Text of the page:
Up until the end of the evening, the exchange between these seasoned veterans of EDA proceeded as advertised – full of pithy advice on starting up startups, as well as enthusiastic endorsements of opportunities in the industry and good-natured banter between two highly successful people who know what it takes to grow and sell a company in high-tech. In the end, however, the evening turned out to be far, far more. It turned out to be Kathryn Kranen’s swan song in EDA.

Toward the end of her 90-minute interview with Hogan, things went historic when Kranen offered not only that she’s leaving Cadence just 4 months after the Jasper acquisition, but she’s leaving EDA completely. According to Kranen, she wants to serve at a company in the size range of Jasper, 100 to 150 employees, but enterprises of that scale are almost impossible to assemble these days in EDA. Since she wants to lead a moderately-sized company, but those options are not available here, she’s looking instead for opportunities outside the industry.

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Crossing the Chasm: EDAC hosts Hogan & Kranen October 8th

Thursday, October 2nd, 2014

 

The conversation will be historic on the evening of Wednesday, October 8th, when Cadence Design Systems hosts the next installment of EDAC’s Emerging Companies Series.

The conversation will be historic, because it will include the past history of Cadence interviewing the present and future history of Cadence; Jim Hogan was a Senior Vice President at the company in the 1990’s, and Kathryn Kranen is a Corporate Vice President and General Manager at the company today. What these two don’t know about Cadence, its past, present, and future – or the entire EDA industry for that matter – is truly not worth knowing.

And beyond these credentials, there’s the fact that both Kranen and Hogan could easily fill the 90 minutes of the session individually. They’re both great public speakers, and both own a plethora of insights about innovation, high-tech enterprise, Silicon Valley, raising and spending venture capital, the art and science of mergers and acquisitions, and taking companies public. These two epitomize the intelligence and instincts that create success in The Valley, with particular gifts of leadership in the EDA industry.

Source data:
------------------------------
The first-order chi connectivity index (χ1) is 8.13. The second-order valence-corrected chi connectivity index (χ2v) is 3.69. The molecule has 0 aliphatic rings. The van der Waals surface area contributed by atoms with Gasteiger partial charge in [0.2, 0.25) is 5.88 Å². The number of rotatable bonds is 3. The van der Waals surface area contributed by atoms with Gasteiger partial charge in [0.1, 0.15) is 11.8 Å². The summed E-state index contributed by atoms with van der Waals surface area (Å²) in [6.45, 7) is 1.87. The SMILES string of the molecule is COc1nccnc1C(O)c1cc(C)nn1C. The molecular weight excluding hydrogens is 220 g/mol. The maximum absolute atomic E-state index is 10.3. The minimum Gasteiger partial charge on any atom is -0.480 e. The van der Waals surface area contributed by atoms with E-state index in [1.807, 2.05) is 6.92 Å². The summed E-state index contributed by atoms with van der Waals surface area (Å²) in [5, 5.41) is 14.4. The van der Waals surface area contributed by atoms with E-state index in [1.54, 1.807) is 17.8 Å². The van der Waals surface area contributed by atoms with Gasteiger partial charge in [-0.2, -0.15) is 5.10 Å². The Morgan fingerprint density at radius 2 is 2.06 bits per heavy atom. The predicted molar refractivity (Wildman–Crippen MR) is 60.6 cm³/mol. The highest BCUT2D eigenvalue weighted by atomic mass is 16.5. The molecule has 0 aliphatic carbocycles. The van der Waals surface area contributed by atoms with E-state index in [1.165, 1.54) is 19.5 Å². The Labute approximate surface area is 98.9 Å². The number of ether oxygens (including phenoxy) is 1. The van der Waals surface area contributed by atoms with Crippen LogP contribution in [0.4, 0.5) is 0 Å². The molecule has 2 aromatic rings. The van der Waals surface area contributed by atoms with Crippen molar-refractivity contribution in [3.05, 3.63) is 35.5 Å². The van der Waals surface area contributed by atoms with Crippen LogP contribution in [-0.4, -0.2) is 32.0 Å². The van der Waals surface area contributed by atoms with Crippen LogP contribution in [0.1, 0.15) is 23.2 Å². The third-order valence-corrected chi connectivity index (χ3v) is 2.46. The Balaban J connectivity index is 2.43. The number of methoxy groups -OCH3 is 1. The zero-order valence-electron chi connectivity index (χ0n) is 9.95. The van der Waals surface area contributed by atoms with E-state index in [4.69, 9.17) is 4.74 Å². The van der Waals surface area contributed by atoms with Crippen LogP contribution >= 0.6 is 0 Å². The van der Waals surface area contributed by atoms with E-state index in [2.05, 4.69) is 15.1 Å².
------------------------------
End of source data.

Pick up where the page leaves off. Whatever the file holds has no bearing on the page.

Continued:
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EDA in Moscow: Business as Usual, the Glue that Binds

Thursday, August 7th, 2014

 

Ten years ago, numerous hardworking folks in EDAC struggled long and tenaciously to get EDA software removed from a host of restricted-overseas-commerce lists. For those efforts several members of the EDAC community were honored, while sighs of relief were breathed that the industry would not be foolishly restricted by the U.S. Government from exporting their agnostic-to-end-use software.

After all, why would electronic design software have anything to do with communications, avionics, surveillance, ground-based mechanized weaponry, or surface-to-air missile guidance systems, let alone a host of other electronic junk? ‘Just because we made it, doesn’t mean we want it to be used by the bad guys for evil purposes,’ the EDA industry said. And added, ‘Heck, we just produce the stuff. We’re not responsible for how it’s used.’

Of course, that’s not to say that restrictions and guidelines for international commerce have not applied to both EDA and IP. In September of last year, I attended an evening seminar hosted by EDAC that, thanks to the articulate intelligence of Cadence Group Director for Export Compliance and Government Relations Larry Disenhof, outlined in detail the complexities and convoluted guidelines that business folks in the United States must adhere to if they want to stay legal and in business when participating in overseas trade.

It all seemed highly confusing and fraught with the dangers of inadvertently operating outside the lines of what the U.S. Government considered appropriate behavior. Nonetheless, Disenhof offered hope that if companies paid close, close attention to the shifting sands of international relations – pretty much on a daily basis – they would be okay when it comes to obeying the law.